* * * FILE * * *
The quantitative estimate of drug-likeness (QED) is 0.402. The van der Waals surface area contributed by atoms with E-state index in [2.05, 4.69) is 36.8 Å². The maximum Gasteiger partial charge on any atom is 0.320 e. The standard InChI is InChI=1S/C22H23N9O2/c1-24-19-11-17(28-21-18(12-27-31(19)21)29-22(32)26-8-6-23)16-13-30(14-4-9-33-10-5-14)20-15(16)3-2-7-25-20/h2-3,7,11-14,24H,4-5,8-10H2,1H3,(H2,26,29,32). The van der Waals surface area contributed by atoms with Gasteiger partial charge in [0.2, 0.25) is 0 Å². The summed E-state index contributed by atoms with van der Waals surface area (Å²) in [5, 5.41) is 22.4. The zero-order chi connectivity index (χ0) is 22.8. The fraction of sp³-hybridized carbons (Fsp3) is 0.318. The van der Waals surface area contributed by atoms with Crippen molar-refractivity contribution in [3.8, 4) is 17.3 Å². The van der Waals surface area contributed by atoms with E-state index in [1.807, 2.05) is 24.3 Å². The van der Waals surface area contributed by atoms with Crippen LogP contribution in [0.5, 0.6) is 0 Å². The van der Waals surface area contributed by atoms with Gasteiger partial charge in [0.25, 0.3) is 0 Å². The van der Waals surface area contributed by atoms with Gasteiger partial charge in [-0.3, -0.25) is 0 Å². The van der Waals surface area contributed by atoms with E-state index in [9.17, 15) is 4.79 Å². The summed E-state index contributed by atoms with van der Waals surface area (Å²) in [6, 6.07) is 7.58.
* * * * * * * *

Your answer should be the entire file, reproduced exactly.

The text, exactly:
The quantitative estimate of drug-likeness (QED) is 0.402. The van der Waals surface area contributed by atoms with E-state index in [2.05, 4.69) is 36.8 Å². The maximum Gasteiger partial charge on any atom is 0.320 e. The standard InChI is InChI=1S/C22H23N9O2/c1-24-19-11-17(28-21-18(12-27-31(19)21)29-22(32)26-8-6-23)16-13-30(14-4-9-33-10-5-14)20-15(16)3-2-7-25-20/h2-3,7,11-14,24H,4-5,8-10H2,1H3,(H2,26,29,32). The van der Waals surface area contributed by atoms with Gasteiger partial charge in [0.2, 0.25) is 0 Å². The summed E-state index contributed by atoms with van der Waals surface area (Å²) in [5, 5.41) is 22.4. The zero-order chi connectivity index (χ0) is 22.8. The fraction of sp³-hybridized carbons (Fsp3) is 0.318. The van der Waals surface area contributed by atoms with Crippen molar-refractivity contribution in [3.8, 4) is 17.3 Å². The van der Waals surface area contributed by atoms with E-state index in [1.807, 2.05) is 24.3 Å². The van der Waals surface area contributed by atoms with Crippen LogP contribution in [0.5, 0.6) is 0 Å². The van der Waals surface area contributed by atoms with Gasteiger partial charge in [0.25, 0.3) is 0 Å². The van der Waals surface area contributed by atoms with Gasteiger partial charge in [-0.3, -0.25) is 0 Å². The van der Waals surface area contributed by atoms with E-state index in [9.17, 15) is 4.79 Å². The summed E-state index contributed by atoms with van der Waals surface area (Å²) in [6, 6.07) is 7.58.